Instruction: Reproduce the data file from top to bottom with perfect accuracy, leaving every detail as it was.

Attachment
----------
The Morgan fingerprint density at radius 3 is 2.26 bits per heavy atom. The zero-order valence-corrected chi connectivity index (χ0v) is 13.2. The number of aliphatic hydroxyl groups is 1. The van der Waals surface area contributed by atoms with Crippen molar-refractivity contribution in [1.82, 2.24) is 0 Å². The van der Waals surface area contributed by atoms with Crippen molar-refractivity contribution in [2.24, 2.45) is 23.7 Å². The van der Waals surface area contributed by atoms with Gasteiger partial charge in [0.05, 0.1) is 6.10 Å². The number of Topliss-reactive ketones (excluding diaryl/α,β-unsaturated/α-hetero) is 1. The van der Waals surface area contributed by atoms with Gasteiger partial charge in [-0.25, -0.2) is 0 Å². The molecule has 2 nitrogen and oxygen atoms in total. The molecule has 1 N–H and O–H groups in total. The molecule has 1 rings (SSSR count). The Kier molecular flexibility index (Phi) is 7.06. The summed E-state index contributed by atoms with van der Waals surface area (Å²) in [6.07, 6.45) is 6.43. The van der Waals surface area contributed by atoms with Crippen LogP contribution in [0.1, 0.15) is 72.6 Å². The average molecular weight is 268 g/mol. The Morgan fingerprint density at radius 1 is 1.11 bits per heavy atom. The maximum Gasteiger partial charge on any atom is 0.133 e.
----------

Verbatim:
The Morgan fingerprint density at radius 3 is 2.26 bits per heavy atom. The zero-order valence-corrected chi connectivity index (χ0v) is 13.2. The number of aliphatic hydroxyl groups is 1. The van der Waals surface area contributed by atoms with Crippen molar-refractivity contribution in [1.82, 2.24) is 0 Å². The van der Waals surface area contributed by atoms with Crippen molar-refractivity contribution in [2.24, 2.45) is 23.7 Å². The van der Waals surface area contributed by atoms with Gasteiger partial charge in [0.05, 0.1) is 6.10 Å². The number of Topliss-reactive ketones (excluding diaryl/α,β-unsaturated/α-hetero) is 1. The van der Waals surface area contributed by atoms with Gasteiger partial charge in [-0.25, -0.2) is 0 Å². The molecule has 2 nitrogen and oxygen atoms in total. The molecule has 1 N–H and O–H groups in total. The molecule has 1 rings (SSSR count). The Kier molecular flexibility index (Phi) is 7.06. The summed E-state index contributed by atoms with van der Waals surface area (Å²) in [6.07, 6.45) is 6.43. The van der Waals surface area contributed by atoms with Crippen LogP contribution in [0.1, 0.15) is 72.6 Å². The average molecular weight is 268 g/mol. The Morgan fingerprint density at radius 1 is 1.11 bits per heavy atom. The maximum Gasteiger partial charge on any atom is 0.133 e.